UCSB Science Line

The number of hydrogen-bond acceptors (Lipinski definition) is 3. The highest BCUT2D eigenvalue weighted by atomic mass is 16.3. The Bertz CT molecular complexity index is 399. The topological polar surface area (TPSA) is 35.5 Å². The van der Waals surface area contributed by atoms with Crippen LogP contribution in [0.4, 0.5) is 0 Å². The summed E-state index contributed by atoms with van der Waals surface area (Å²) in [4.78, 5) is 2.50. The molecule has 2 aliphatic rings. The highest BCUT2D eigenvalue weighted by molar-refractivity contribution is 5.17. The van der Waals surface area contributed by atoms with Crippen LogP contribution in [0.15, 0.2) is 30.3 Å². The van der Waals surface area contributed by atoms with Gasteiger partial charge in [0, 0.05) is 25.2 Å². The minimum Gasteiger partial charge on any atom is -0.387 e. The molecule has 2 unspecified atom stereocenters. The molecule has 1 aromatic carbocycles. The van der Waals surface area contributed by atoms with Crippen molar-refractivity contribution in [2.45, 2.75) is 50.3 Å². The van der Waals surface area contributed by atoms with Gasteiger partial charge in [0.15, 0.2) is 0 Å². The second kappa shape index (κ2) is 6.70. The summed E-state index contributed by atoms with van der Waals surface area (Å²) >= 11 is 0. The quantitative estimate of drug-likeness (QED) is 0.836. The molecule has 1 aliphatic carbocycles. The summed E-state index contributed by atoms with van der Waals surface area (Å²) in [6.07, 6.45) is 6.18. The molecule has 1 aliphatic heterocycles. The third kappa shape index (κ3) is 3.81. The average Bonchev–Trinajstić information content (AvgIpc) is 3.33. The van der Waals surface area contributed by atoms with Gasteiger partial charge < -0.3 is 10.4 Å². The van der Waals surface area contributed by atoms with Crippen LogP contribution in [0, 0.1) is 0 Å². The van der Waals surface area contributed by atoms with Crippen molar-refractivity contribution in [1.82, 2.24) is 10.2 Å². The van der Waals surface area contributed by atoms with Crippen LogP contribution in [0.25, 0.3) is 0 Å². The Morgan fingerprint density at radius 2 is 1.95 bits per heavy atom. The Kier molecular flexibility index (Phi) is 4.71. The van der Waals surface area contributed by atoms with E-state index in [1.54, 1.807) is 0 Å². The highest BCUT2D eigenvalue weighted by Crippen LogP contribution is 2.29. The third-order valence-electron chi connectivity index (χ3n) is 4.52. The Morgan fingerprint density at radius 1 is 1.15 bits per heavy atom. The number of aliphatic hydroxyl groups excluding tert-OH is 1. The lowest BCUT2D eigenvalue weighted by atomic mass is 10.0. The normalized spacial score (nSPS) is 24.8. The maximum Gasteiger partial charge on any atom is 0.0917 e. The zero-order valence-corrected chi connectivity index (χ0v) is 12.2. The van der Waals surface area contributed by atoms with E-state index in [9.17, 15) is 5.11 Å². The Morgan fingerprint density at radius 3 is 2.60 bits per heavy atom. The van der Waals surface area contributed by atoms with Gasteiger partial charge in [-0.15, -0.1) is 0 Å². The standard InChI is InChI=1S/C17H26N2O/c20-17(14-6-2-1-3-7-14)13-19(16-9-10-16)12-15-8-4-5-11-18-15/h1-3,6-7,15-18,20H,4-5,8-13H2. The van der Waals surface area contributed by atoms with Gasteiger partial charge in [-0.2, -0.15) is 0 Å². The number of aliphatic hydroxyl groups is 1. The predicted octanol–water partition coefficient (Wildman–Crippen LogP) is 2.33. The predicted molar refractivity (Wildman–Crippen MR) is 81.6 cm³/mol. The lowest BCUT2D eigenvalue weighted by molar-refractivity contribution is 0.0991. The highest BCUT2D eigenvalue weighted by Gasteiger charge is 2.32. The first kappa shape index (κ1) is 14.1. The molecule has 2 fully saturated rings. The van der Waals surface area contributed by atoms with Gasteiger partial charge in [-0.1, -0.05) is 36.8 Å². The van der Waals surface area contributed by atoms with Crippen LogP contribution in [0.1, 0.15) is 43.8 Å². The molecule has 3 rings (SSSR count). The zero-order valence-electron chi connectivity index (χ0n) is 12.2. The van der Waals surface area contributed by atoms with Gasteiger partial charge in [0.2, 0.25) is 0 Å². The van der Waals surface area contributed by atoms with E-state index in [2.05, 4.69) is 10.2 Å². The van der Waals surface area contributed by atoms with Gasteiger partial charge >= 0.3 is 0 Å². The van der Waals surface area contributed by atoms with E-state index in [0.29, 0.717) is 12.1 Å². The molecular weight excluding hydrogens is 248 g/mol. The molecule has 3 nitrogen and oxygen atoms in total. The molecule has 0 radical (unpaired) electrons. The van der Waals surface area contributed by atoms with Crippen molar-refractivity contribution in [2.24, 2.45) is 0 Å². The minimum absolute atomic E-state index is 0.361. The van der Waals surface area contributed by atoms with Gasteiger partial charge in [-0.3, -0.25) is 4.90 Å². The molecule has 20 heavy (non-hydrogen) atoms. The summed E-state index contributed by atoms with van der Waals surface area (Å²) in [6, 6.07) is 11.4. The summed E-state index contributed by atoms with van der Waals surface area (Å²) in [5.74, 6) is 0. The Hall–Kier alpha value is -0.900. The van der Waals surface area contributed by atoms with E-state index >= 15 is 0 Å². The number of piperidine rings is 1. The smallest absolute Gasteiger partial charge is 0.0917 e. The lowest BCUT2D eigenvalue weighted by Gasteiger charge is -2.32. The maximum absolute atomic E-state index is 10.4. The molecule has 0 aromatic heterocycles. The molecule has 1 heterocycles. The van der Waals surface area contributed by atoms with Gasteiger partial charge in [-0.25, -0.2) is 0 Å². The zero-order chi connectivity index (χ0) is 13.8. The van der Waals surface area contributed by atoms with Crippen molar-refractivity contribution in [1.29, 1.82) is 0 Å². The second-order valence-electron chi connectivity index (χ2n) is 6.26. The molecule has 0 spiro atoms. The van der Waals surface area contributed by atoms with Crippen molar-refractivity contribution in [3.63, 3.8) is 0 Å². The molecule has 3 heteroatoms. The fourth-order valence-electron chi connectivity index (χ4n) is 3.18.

Let's say you have a copper plate. The copper plate is at 30 degrees celsius. That's 86 degrees fahrenheit. Why is it that air at 86 degrees fahrenheit doesn't feel as hot to your skin as copper at 86 degrees fahrenheit? Another aspect of my question: Heat is the average kinetic energy of a substance, average translational energy I believe, ie the motion of the particles, in a gas the particles have kinetic energy, and move about chaotically, and collectively this energy is the substance's heat energy/internal energy. In air, the particles are free to move as described above. In the copper, the total heat energy of the particle is described by the average energy of the particles, which i suppose are vibrating, not moving about translationally. So let's say you have your copper plate at 86 degrees fahrenheit, and you have a certain volume of air at say 80. The metal plate will warm the air, transferring heat, until the air reaches 86. The whole system will probably settle at a common temperature of like 83 or whatever, and in reality it would eventually just reach a lower equilibrium as more and more heat dissipated. But I don't know if I am correct in this. It seems like the copper plate at 86 degrees is much hotter than the air at 86 degrees, and the plate will continue to dump heat into the air. Maybe I'm wrong. What about water? What if you have an 86 degree copper plate in contact with water at say 84 degrees. It just seems to me like the plate feels much hotter than the water, yet it would seem thermal equilibrium would tell us that the copper plate will only heat the water two more degrees, and then no more heat transfer will occur. Is this correct? Thank you very much for your help. Question Date: 2004-02-07 Answer 1:It's a very good question and I will try to do it bit by bit. The answer to your first question involves the ease at which heat is transferred by air vs. copper. Air it turns out is a horrible conductor of heat. Engineers often take advantage of this. If you go out by a decent thermos bottle for coffee and you saw it in half you will find two walls separated by air with a few joints for stability. Because the air can't conduct heat well, the thermos can keep the coffee hot for hours. The same is true for double panned windows for houses in which two sheets of glass are separated by a small amount of air. This design can save a significant amount of money in heating costs. Copper on the other hand is an incredible good thermal conductor. We actually use in my research on LEDs and Lasers. Both types of devices heat up as they work which reduces the efficiency of the devices and decreases their reliability. By placing the devices on small pieces of copper the heat is removed rapidly. your are quite right that heat is the average kinetic energy of a substance, average translational energy IE the motion of the particles, in a gas the particles have kinetic energy, and move about chaotically, and collectively this energy is the substance's heat energy/internal energy. In air, the particles are free to move as described above. In the copper, the total heat energy of the particle is described by the average energy of the particles, which I suppose are vibrating, not moving about translationally. The answer to the next part of your question really depends on your experimental set up. For instance, how much air is there, is the hot plate still being heated. The best way to think about the problem is how much thermal energy is there at the very beginning. Unless you add to that energy, change its form, or remove it, you will always have that energy. No more and no less. So if you had a 100 gram plate, and 1 gram of air. Given enough time the air and plate would eventually come to equilibrium in which they have the same amount of thermal energy, i.e. the same temperature. In this case the plate wouldn't change temperature very much. As a back of the envelope calculation: (100*86 + 1*80)/101 = 85.94. But if you had your whole house of air it would go the other way and the plate would cool to the temperature of the air. This happens all the time when cooking and you withdraw a pot from the stove. It all comes down to thermal conductivity. An example of this, say it was really cold last night and you leave a plastic bucket, and a metal bucket outside. Eventually they both reach the air's temperature. If you pick one up which feels colder? The metal bucket, because it is a good thermal conductor it can suck your thermal energy away much faster. But eventually it you held onto them both, each would draw the same amount of thermal energy. (Assuming right balance of sizes etc.) Just one does it faster than the other. In relation to the last part of the question - the same thing applies for water as air except for two things. It is denser which means that it can absorb more energy per volume, and it has a higher thermal conductivity, which means it will suck the heat faster. But thermal equilibrium will still be reached. Very good question and I hope this helped.Click Here to return to the search form.

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